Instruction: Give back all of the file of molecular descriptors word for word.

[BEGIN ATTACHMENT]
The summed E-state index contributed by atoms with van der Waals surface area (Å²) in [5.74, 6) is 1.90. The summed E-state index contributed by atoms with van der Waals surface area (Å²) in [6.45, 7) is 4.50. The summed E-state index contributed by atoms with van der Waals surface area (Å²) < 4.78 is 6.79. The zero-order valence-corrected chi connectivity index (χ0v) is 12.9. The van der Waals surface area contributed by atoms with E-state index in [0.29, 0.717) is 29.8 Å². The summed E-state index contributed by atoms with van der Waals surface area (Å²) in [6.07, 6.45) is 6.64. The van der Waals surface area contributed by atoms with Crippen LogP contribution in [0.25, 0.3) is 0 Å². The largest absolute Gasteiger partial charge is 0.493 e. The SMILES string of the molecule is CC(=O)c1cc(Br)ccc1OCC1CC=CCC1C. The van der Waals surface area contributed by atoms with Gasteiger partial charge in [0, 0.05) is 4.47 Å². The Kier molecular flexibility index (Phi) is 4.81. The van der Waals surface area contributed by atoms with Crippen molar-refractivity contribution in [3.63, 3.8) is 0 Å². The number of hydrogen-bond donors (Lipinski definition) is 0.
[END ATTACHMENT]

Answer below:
The summed E-state index contributed by atoms with van der Waals surface area (Å²) in [5.74, 6) is 1.90. The summed E-state index contributed by atoms with van der Waals surface area (Å²) in [6.45, 7) is 4.50. The summed E-state index contributed by atoms with van der Waals surface area (Å²) < 4.78 is 6.79. The zero-order valence-corrected chi connectivity index (χ0v) is 12.9. The van der Waals surface area contributed by atoms with E-state index in [0.29, 0.717) is 29.8 Å². The summed E-state index contributed by atoms with van der Waals surface area (Å²) in [6.07, 6.45) is 6.64. The van der Waals surface area contributed by atoms with Crippen LogP contribution in [0.25, 0.3) is 0 Å². The largest absolute Gasteiger partial charge is 0.493 e. The SMILES string of the molecule is CC(=O)c1cc(Br)ccc1OCC1CC=CCC1C. The van der Waals surface area contributed by atoms with Gasteiger partial charge in [0, 0.05) is 4.47 Å². The Kier molecular flexibility index (Phi) is 4.81. The van der Waals surface area contributed by atoms with Crippen molar-refractivity contribution in [3.63, 3.8) is 0 Å². The number of hydrogen-bond donors (Lipinski definition) is 0.